are any older than that, then it might be time to go for new ones.
If the charger has automatic cut-out, then it could be possible that it is
cutting out to quickly because it was left on to long, so isn't giving time
to charge the batteries properly. Most chargers did have thermostatic
cut-out on them, so this might be the problem. If you can get a test meter
on the batteries when they are in the scooter and then put them on charge
and leave it for a while, the meter might tell you if the cut-out is
activating to quickly and needs replaced.
If you find that the charger isn't doing the job right, then drill the
rivets out and you can get in to make repairs on it. Seal it again with
self-tapper screws or nuts and bolts.
The idea of having damaged cells in the middle of a battery preventing the
other cells from taking their full charge. In parallel the two batteries
have a chance for at least one to get fully up to speed, and could show that
the other battery needs replaced. But having them in series while charging
often shows as both batteries being faulty. Maybe that's just me though.
Oh, so a car battery isn't made up of series connected cells then? So each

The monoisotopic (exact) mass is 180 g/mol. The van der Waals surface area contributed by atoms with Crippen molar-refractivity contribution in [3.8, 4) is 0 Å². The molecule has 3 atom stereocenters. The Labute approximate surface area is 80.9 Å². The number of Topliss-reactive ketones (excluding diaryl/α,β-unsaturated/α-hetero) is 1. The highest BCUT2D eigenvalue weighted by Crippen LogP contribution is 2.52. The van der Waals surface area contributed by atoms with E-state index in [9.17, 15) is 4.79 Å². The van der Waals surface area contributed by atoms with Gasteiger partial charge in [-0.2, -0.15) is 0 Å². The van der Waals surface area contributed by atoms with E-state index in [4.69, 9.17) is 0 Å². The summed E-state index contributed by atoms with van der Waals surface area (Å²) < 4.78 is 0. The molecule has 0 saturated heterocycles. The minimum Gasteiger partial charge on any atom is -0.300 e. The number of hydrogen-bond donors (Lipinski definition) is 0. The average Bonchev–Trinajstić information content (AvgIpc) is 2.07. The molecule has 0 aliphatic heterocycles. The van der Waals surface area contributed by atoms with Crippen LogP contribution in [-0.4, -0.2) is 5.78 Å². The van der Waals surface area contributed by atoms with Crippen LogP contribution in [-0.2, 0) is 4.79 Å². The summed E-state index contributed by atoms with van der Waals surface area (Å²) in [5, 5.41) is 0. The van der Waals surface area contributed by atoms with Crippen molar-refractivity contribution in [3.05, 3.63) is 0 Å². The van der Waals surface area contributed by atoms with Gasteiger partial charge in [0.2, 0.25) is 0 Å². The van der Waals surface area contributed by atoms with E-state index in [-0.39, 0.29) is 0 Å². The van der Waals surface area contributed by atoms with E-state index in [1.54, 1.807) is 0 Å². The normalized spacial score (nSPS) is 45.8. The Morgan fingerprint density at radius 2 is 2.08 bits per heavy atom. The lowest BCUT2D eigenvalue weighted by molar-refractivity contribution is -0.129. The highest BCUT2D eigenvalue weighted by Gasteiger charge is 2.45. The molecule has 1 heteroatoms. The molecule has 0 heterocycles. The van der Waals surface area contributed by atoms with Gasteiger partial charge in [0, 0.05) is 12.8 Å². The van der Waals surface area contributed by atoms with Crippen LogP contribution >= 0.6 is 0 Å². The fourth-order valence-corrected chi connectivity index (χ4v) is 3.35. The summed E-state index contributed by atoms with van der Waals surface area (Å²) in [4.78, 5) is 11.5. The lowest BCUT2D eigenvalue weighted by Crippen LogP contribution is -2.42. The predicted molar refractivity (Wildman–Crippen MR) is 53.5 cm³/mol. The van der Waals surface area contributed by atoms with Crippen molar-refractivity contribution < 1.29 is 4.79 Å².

cell is in fact 12 volts and they're parallel connected? And I've never
seen a truck with two 12 volt batteries to provide the 24? Or does it use
some clever system to charge them separately? And John is wrong that this
is *precisely* how the wheelchair was charged as supplied?
I'd say you need to take that 'textbook' out of your arse and try
understanding it. Or get one which gives real world applications.
*I don't have a license to kill, but I do have a learner's permit.
Dave Plowman email@example.com London SW 12
If the batteries are both the same age, type and have had the same use, then
However if you have an old battery, and a new one, then NO!
You may end up overcharging one of the batteries because they are not
This will then cause damage to that battery - possibly the risk of it
overheating, and maybe exploding in an extreme case!
On Fri, 30 Jan 2004 00:40:16 +0000 (GMT), Dave Plowman
Assuming they are car batteries that is, I would still say they are
SLA batteries though.